Special Report: As a deadly superbug spread, UCLA doctors raced to find the source
Los Angeles Times

Movie Review: 'Turtles Can Fly'

3 1/2 stars (out of 4)

Bahman Ghobadi's "Turtles Can Fly" is the first feature film out of Iraq since the war, which would make it historic cinema in any case. But it's also a beautiful, intensely moving film. That makes it a cause for celebration.

Written and directed by the phenomenally gifted Kurdish-Iranian filmmaker Bahman Ghobadi ("A Time for Drunken Horses"), it's the story of refugee children camped near the Iraqi-Turkish border just before and during the U.S. invasion. The children and what happens to them are the focus; we glimpse the rest of the war only around the edges—in newscasts from Fox TV, through frantic reports and rumors in the camp, in distant views of the American troops rolling by, and in the omnipresent threat of the land mines. These mines come to symbolize all the danger of the area and they are responsible, along with Iraq's chemical weapons, for maiming and crippling many of the Kurdish children.

At the center of the film is an industrious, lively and generous boy nicknamed Satellite (Soran Ebrahim), the main scrounger and go-to guy of the camp. Satellite, amazingly energetic and resourceful, acts as go-between for the kids and the stodgily conservative elders, and his two main projects are getting a satellite dish so the camp can watch TV news and aiding a troubled family that has won his heart. The family includes the armless and taciturn Henkov (Hirsh Feyssal), who is rumored to have clairvoyant powers; pretty but terror-stricken little Agrin (Avaz Latif), who was sexually violated by Saddam Hussein's soldiers; and a boy, Risa, who may be the product of that rape.

Ghobadi's two other films, "Drunken Horses" and "Marooned in Iraq" (a.k.a. "Songs of My Motherland"), also were set on or near the edge of Iraq (in those films, the border with Iran) and it's obvious that, for him, the borderline represents a spiritual demarcation as well. The people he shows us, many of them children, are trapped in a danger zone created by the warring factions all around them.

They aren't all helpless; many, like Satellite, are admirably optimistic and energetic (Satellite, in fact, becomes a bit of camp dictator). But they are all the innocent victims of war, and Ghobadi excels in showing both sides of their lives: the angst and danger, the exhilaration and adventure. He is a master at wringing humor out of these emotionally charged backdrops and stories, without sacrificing any of their heart-rending reality.

Like many of the best current Iranian directors—Jafar Panahi ("The White Balloon'), Majid Majidi ("The Children of Heaven") and the country's seminal cinema figure Abbas Kiarostami, for whom Ghobadi once worked as assistant—Ghobadi is a brilliant and highly sensitive director of youthful (and mostly non-professional) actors. That talent is especially evident here. The children of this movie, not just the principals but all the background and supporting characters as well, seem completely genuine and spontaneous throughout. But they're also capable of deep emotions and subtle nuances: Satellite's ebullient hustler's skills, Agrin's traumatized daze and Henkov's stoic strength. These kids thoroughly engage and entertain you, while making the war and its effects real and horrific.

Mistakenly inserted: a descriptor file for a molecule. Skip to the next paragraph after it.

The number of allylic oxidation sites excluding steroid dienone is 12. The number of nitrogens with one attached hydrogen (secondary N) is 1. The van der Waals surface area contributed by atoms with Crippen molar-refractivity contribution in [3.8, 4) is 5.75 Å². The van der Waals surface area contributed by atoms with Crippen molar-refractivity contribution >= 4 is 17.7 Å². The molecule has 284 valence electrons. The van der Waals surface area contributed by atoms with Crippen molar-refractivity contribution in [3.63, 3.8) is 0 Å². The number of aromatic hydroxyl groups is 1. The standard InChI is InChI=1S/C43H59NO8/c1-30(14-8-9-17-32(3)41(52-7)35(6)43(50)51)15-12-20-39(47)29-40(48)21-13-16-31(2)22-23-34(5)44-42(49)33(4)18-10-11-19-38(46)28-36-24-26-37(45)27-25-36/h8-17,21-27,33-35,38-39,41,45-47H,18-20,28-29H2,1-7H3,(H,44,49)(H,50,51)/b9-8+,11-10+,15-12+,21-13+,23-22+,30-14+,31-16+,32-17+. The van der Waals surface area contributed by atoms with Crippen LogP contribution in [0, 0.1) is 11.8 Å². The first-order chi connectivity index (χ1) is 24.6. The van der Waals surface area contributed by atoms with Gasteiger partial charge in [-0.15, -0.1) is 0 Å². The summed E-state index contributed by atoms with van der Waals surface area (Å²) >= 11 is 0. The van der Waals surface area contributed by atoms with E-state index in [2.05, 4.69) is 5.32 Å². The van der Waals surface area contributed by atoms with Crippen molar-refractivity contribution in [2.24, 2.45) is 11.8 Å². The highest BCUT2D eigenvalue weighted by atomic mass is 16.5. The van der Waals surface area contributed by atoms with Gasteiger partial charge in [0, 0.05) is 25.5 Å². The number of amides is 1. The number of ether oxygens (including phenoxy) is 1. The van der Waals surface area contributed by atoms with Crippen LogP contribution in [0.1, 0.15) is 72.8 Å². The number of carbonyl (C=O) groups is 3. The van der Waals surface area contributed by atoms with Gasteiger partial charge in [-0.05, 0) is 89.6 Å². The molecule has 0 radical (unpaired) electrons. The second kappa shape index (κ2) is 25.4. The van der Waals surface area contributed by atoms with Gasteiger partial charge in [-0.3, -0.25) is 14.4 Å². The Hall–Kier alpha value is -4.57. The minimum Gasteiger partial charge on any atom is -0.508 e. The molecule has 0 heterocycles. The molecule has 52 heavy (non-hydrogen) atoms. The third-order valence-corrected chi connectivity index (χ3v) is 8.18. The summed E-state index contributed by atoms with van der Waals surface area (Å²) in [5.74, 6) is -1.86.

Of all the current Iranian filmmakers, including the country's most popular director, Mohsen Makhmalbaf ("Gabbeh," "Kandahar"), Ghobadi is the one who may appeal most strongly to Western audiences because his style is so vivid and the emotions he depicts so universal. Here, faced with potentially incendiary material, he throws no sympathy to Hussein's despotic regime, responsible for most of these refugees' misery. But he doesn't idealize the American army either, which passes by, mostly oblivious of the havoc wreaked in the camp. Instead, the movie becomes a more universal indictment of the ravages of war.

"Turtles Can Fly"— the name comes from one child's dream—is as beautifully shot, by cinematographer Shahriar Assadi, as it is sensitively written and directed and wonderfully acted. But the beauty of these images of desert and distant mountains in no way gilds or masks the horror that Ghobadi evokes. A brilliant humanist filmmaker present for a series of extraordinary events in Iran and Iraq, he has become, as Roberto Rossellini and Vittorio De Sica were for Italy after World War II, a major artistic witness to a great historical convulsion. And like them, his heart belongs to the victims and children of that conflict, rather than the generals, politicians, warriors—or the people who planted the land mines.

'Turtles Can Fly' ('Lakposhtha Ham Parvaz Mikonand')

Directed and written by Bahman Ghobadi; photographed by Shahriar Assadi; edited by Moustafa Khergheposh, Hayedeh Safiyari; production designed by Ghobadi; music by Housein Alizadeh; produced by Ghobadi. In Kurdish, with English subtitles. An IFC Films release; opens Friday at Landmark's Century Centre Cinema. Running time: 1:35. No MPAA rating. (Parents cautioned for violent or disturbing imagery of children victimized by war.)

Agrin - Avaz Latif

Satellite - Soran Ebrahim

Pasheo - Saddam Hossein Feysal

Hangao - Hiresh Feysal Rahman

Rega - Abdol Rahman Karim

Shirko - Ajil Zibari

Copyright © 2015, Los Angeles Times
Related Content
  • Make a night of it

    Find: • Recommended dining • Recommended bars